Currently, I have a Parker Vacumatic nib and feed in my section, and it works great! Nice and wet, slightly flexy on its own. I'll eventually have to try a couple other spare nibs I have laying around. Goulet nibs are supposed to fit, as I recall from the top of my head. So perhaps Noodler's nibs could fit for those who like to use the non-flex nibs to make their own italics/drawing nibs.

 

Great review for a great pen!!! I like the look of the purpleheart. I'm hoping someone who bought the Osage Orange and Walnut will post a review full of eyecandy soon. (Which reminds me.. I need to post a review with photos.)


Edited by TeaHive, 01 March 2015 - 03:50.


#14 Tootles

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Posted 01 March 2015 - 03:00

I scrambled and scrambled to get the money together and then they stopped making the wooden versions. Finally I got enough together in one place only to find all the wood versions had sold out. I was, and still am, very disappointed by that. So I thought I would bite my tongue and get a Delrin (say it quick)... none left. Exasperating.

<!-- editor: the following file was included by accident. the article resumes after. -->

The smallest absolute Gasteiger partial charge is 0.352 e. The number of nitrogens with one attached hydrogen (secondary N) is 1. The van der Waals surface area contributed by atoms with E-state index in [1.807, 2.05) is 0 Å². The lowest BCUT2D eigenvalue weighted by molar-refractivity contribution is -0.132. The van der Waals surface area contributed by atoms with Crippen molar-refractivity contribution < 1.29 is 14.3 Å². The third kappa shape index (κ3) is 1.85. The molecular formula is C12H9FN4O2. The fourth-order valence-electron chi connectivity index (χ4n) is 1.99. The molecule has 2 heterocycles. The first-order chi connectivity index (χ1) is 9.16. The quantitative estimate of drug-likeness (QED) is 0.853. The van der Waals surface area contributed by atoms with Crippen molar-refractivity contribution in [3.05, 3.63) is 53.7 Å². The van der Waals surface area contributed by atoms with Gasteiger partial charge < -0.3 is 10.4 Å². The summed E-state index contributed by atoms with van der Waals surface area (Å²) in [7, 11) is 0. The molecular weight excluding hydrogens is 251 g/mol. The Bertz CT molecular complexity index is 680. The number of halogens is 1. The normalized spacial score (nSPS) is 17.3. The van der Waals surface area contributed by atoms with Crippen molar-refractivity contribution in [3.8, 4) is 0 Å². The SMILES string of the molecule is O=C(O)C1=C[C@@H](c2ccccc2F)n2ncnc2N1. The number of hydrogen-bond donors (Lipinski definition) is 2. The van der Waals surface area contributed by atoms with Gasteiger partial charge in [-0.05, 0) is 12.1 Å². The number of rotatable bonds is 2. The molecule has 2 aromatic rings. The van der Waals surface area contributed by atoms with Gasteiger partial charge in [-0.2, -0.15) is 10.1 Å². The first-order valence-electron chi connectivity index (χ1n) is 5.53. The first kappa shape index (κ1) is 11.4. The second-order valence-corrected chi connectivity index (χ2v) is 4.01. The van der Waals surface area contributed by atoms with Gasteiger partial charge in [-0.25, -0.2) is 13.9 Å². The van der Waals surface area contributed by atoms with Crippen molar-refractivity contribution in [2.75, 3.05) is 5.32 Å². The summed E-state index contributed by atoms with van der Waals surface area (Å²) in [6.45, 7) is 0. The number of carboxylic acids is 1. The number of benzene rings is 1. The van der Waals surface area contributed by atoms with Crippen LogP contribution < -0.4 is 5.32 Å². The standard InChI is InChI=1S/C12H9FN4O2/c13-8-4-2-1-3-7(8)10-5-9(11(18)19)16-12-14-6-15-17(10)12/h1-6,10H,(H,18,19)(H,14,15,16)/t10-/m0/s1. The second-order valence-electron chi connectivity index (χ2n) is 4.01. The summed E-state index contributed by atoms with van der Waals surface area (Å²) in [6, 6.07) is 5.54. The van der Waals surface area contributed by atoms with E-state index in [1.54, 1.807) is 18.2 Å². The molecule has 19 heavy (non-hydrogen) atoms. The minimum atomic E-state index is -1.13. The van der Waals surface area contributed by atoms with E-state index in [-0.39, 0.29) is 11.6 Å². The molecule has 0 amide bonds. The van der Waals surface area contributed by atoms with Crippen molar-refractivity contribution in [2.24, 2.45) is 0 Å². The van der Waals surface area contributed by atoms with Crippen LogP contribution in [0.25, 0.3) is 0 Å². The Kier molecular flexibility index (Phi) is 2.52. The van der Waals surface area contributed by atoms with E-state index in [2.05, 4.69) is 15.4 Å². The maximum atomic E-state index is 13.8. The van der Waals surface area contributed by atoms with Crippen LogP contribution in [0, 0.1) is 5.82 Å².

#15 TeaHive

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Posted 01 March 2015 - 03:19

I believe he's working on pens as we speak (type), so hold onto the money you saved up! And if you see something you like when it's available, snatch it!



#16 PrestoTenebroso

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Posted 01 March 2015 - 03:27

I scrambled and scrambled to get the money together and then they stopped making the wooden versions. Finally I got enough together in one place only to find all the wood versions had sold out. I was, and still am, very disappointed by that. So I thought I would bite my tongue and get a Delrin (say it quick)... none left. Exasperating.